AURORA | These are not only beers dear to your heart, they’re near to your house, too.

The 11th Annual Hops for Habitat event benefiting Aurora’s Plains Conservation Center has become not just a place to get a taste of great craft brews, but the sole event in Aurora that brings just about every craft brewer in the southeast metro area to one place.

Brew from Mu Brewey, one of the growing number of Aurora-area craft breweries that strutted their stuff during the 11th annual Hops for Habitat event benefiting the Plains Conservation Center Aug. 1. File photo
Brew from Mu Brewey, one of the growing number of Aurora-area craft breweries that strutted their stuff during the 11th annual Hops for Habitat event benefiting the Plains Conservation Center Aug. 1. File photo

The selection of brews from all over Colorado continues to push the state to the front of the line for quality, quantity, originality and innovation. And Aurora-area brews? They not only hold their own, they stand out in a crowded field. Even if the field is dotted with teepees, plains critters, a hot dusty breeze and an occasional warning sign about snakes.

The tasting showcased dozens of brews from about 19 Colorado brewers Aug. 1, raising cash for the conservation center’s work to protect grasslands locally and around the world.

Among the prairie dog holes and some stellar bands, tasters were treated to old favorites and new ideas from Colorado and Aurora icons such as Dry Dock, Oskar Blues and New Belgium breweries.

Dry Dock can’t pour enough Apricot Blonde ale on a hot summer day, but their subtly grassy nutty Hefeweizen stole their show. Bright and friendly.

Oskar Blues? The brewery has moved so far beyond its popular Dale’s Ale. The Gubna imperial IPA has a hi-test, standout finish peppered with rye rich malt.

New Belgium, the dean, just sits back and pours favorites like their Sunshine wheat beer. Lip smacking.

But the rim shots of the day were reserved for the smaller local geniuses. Here are some highlights:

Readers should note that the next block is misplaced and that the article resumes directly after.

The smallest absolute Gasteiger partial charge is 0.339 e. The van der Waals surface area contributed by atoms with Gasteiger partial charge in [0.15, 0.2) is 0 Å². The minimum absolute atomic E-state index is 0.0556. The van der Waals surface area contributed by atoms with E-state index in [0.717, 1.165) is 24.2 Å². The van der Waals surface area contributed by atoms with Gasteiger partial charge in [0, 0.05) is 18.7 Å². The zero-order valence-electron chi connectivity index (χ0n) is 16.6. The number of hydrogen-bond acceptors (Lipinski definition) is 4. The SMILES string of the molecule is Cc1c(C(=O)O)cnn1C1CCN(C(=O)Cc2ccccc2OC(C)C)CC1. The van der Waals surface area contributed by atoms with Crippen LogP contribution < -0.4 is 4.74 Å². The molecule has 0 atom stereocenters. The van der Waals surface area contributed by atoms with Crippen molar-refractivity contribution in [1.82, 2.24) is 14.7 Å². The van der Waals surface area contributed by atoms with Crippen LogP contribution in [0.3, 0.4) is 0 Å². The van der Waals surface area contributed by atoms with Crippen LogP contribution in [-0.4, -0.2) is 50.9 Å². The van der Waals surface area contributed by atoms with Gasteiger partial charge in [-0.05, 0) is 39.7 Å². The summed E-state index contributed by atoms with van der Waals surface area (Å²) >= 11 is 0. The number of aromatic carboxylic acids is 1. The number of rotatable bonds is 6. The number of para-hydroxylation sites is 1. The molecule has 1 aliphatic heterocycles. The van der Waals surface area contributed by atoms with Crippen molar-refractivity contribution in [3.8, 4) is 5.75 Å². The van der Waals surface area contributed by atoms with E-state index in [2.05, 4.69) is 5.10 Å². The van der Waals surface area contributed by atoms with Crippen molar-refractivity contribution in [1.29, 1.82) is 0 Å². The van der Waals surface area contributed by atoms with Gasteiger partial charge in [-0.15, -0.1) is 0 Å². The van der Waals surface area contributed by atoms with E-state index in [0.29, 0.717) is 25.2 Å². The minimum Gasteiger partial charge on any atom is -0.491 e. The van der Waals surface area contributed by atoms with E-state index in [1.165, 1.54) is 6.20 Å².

Dad and Dudes Breweria — Ryeot Red Rye Ale. Stunning ale brimming with coffee, toffee and nearly cider-like finish. Not for people who prefer Bud Light.

Strange Craft Beer Company — Cherry Kriek. A dry and crisp wheat ale with a strong cherry kick. Goes bang in your mouth. Not kid’s stuff.

Hall Brewing Co. — The pride of Parker) had a jammy Peach Blonde that was light on peach flavor but had all the mouth feel of the best Palisade has to offer ever year. Their thirst-quencher, though, was a Red Ale that could have shined at a malt shop. Glass full of grown-up toffee.

Drum roll for Aurora’s Mu Brewery, please. And the rim shot of the show definitely goes to the A-Town Brown Ale. Smooooooth. Creamy and like licking a little hot fudge off your finger when you splurge on a sundae. Solid satisfaction.

Another winning brown in town comes from Two22 Brew. While their session beer begs for easy refills of the taster glass, their simple brown ale tastes like buttery toast from way outside of London.

Grist Brewing Company from Highlands Ranch — yup, the land of beige homes — has some pretty fiery brews. Their Relegation extra bitter will wipe the smirk off any snobby puss. Killer bitter without making you feel like, hey, I couldn’t drink another. Fill ‘er up.

It was no doubt a day for Bristol’s famous Laughing Lab, probably the state’s most-honored beer. Flawless on even a hot day. Their winning wheat entry this time was Beehive. Sweet finish on a hair-raising mouthful of flavor.

The day’s unexpected pleasure? Something kinda homemade from Factotum. They invite you in as an amateur to work with pros to make cool stuff like the nutty brown pouring freely last weekend. Like your grammy’s burnt sugar cake for ale-hounds. Never got the name. All gone now.

Finally, a shout out to Firestone’s Wild Cider. Everyone was talking up the Pineapple Cider for good reason. A little sweet without the syrup. But the Berry killed it. Powerful flavor and punch.

The event was a great day for  the center, the prairie dogs who watched the people show, and the growing number of brewers who have put Colorado on the world stage of what can come of water, hops and whatever else we have around here.

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